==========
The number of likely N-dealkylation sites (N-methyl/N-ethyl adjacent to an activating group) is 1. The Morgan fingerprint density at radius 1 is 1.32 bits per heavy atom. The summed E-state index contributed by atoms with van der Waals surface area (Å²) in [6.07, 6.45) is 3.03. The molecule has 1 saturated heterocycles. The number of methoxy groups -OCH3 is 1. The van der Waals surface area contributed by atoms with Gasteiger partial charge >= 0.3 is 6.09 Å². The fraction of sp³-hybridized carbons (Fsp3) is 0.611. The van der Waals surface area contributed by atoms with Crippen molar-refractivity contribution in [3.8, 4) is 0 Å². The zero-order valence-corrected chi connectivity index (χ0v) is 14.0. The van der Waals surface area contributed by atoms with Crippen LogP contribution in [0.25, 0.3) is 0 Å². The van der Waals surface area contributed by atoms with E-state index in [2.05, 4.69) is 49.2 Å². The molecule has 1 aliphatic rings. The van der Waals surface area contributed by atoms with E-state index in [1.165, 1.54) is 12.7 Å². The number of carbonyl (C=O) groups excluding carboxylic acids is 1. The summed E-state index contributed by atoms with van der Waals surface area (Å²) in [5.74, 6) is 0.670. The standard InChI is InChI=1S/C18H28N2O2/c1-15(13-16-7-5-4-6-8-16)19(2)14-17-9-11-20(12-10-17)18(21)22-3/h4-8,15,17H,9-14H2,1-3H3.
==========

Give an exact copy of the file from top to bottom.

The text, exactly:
The number of likely N-dealkylation sites (N-methyl/N-ethyl adjacent to an activating group) is 1. The Morgan fingerprint density at radius 1 is 1.32 bits per heavy atom. The summed E-state index contributed by atoms with van der Waals surface area (Å²) in [6.07, 6.45) is 3.03. The molecule has 1 saturated heterocycles. The number of methoxy groups -OCH3 is 1. The van der Waals surface area contributed by atoms with Gasteiger partial charge >= 0.3 is 6.09 Å². The fraction of sp³-hybridized carbons (Fsp3) is 0.611. The van der Waals surface area contributed by atoms with Crippen molar-refractivity contribution in [3.8, 4) is 0 Å². The zero-order valence-corrected chi connectivity index (χ0v) is 14.0. The van der Waals surface area contributed by atoms with Crippen LogP contribution in [0.25, 0.3) is 0 Å². The van der Waals surface area contributed by atoms with E-state index in [2.05, 4.69) is 49.2 Å². The molecule has 1 aliphatic rings. The van der Waals surface area contributed by atoms with E-state index in [1.165, 1.54) is 12.7 Å². The number of carbonyl (C=O) groups excluding carboxylic acids is 1. The summed E-state index contributed by atoms with van der Waals surface area (Å²) in [5.74, 6) is 0.670. The standard InChI is InChI=1S/C18H28N2O2/c1-15(13-16-7-5-4-6-8-16)19(2)14-17-9-11-20(12-10-17)18(21)22-3/h4-8,15,17H,9-14H2,1-3H3.